Cuba, a few years ago one of the hottest destinations in the Caribbean, has been quiet recently as pandemic-era rules and U.S. regulations have curtailed travel there.
But as operators ready their 2022 programs for Americans, optimism is high -- though not without its caveats.
Friendly Planet and InsightCuba, which specialize in legal travel itineraries to Cuba, are gearing up to restart operations in March, their first time back in two years. Friendly Planet founder and president Peggy Goldman said earlier this month that although the company has not yet started promotional efforts in earnest for Cuba, it is seeing a "small number of bookings" each week.
Goldman is planning a reconnaissance mission to Cuba to check in with accommodations and make sure things are ready for travelers.
"Assuming everything is in order and we're satisfied with our inspection, we are ready to begin operating tours to Cuba in March," Goldman said. "In fact, we can't wait.
"Once we begin our marketing programs, I have no doubt bookings for Cuba will begin to build as they always have in past years."
Vaccines and optimism
Cuba is the second-most vaccinated country in the world, behind the United Arab Emirates, with 92% of people who have received at least one dose of the country's vaccines as of Dec. 26, according to Reuters. The island nation of some 11 million people created five vaccines, two of which, Abdala and Soberana, have been sold abroad to several countries, including Vietnam, and are awaiting World Health Organization approval for further use.
Kids at the Pre School for Disadvantaged Youth in Old Havana. Photo Credit: Cultural Cuba
According to Granma, the official newspaper of the Cuban Communist Party, since the first case of omicron was detected on Dec. 8, Cuba's Ministry of Public Health has accelerated the process of administering booster shots on the island.
Optimism for Cuba travel remains strong among travel industry experts. That's because at this point, 21 months into the pandemic, there are now two kinds of people emerging from the continuous disappointment of canceled plans: those resigning themselves to just stay home and those powering through their travel plans, albeit with caution.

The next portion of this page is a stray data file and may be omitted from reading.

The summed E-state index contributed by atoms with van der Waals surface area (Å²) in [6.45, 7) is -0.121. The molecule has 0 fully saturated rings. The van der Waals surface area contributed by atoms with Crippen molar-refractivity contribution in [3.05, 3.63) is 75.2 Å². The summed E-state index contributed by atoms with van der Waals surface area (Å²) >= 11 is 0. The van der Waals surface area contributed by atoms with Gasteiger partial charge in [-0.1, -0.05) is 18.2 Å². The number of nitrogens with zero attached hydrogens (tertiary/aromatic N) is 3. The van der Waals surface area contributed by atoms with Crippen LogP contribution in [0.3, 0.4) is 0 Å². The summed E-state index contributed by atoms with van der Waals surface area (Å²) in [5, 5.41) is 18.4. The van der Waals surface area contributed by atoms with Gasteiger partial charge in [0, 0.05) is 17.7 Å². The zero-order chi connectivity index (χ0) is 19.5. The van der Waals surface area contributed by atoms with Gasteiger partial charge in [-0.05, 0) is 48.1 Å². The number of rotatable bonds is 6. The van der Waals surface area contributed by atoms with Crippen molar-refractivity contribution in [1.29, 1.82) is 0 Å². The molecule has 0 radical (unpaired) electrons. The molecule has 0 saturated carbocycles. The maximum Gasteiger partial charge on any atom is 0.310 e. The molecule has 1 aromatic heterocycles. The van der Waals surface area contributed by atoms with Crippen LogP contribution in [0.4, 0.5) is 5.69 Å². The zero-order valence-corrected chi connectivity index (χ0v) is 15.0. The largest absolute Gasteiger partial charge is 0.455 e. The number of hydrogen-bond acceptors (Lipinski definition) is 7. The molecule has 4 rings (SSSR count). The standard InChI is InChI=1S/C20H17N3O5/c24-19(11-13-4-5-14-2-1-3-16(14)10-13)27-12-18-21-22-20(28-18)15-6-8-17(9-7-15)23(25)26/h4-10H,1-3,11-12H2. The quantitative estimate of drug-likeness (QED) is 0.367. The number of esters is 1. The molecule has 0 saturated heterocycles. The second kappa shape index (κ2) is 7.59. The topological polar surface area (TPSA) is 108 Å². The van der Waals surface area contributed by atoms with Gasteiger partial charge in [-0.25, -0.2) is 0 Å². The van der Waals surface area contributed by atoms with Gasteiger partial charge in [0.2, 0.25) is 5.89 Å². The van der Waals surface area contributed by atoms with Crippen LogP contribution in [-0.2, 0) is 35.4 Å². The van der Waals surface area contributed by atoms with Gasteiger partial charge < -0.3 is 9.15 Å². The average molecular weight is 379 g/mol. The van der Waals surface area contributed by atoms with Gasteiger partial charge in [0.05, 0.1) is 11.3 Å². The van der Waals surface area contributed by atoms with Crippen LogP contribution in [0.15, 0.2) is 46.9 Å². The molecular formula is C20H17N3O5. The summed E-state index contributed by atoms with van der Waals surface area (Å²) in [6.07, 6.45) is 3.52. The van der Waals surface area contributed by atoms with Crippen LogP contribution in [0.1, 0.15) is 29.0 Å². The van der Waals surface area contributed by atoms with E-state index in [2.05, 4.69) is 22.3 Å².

It's the latter category mostly coming across the desk of David Lee, owner and founder of Cultural Cuba, a destination management company that provides private luxury travel itineraries to Cuba. The company is seeing tourism interest, and bookings, on the rise again following Cuba's reopening of its borders Nov. 15.
"We've already had some clients there. It's still a trickle," Lee said. He added that he was surprised by the number of bookings coming in so shortly after the country's reopening. "We had many more coming over New Year's, and things are starting to happen. Is it as fast as we would like? No. This omicron thing hasn't helped."
Protocols and plans
Most U.S. travelers abide by the Support for Cuban People license, which requires a busy schedule of cultural and educational touring and regular contact with Cubans. American tourists are unable to stay at the island's sun-and-fun beach destinations, where they might naturally socially distance.
But operators pointed to the high vaccination rates and stringent mask mandates as among the reasons why interest is up. The island this month tightened entry requirements and now is requiring that visitors age 13 and up show proof of vaccination; they also must produce a negative Covid test taken within 72 hours of arrival (children 12 and under are exempt).
And operators have chosen to set safety rules of their own for clients.
Friendly Planet and InsightCuba only accept fully vaccinated and boosted guests, while Cultural Cuba includes medical insurance with every traveler's airfare. That insurance provides full coverage should travelers test positive for Covid and includes full room, board and medical care in a special clinic for foreigners.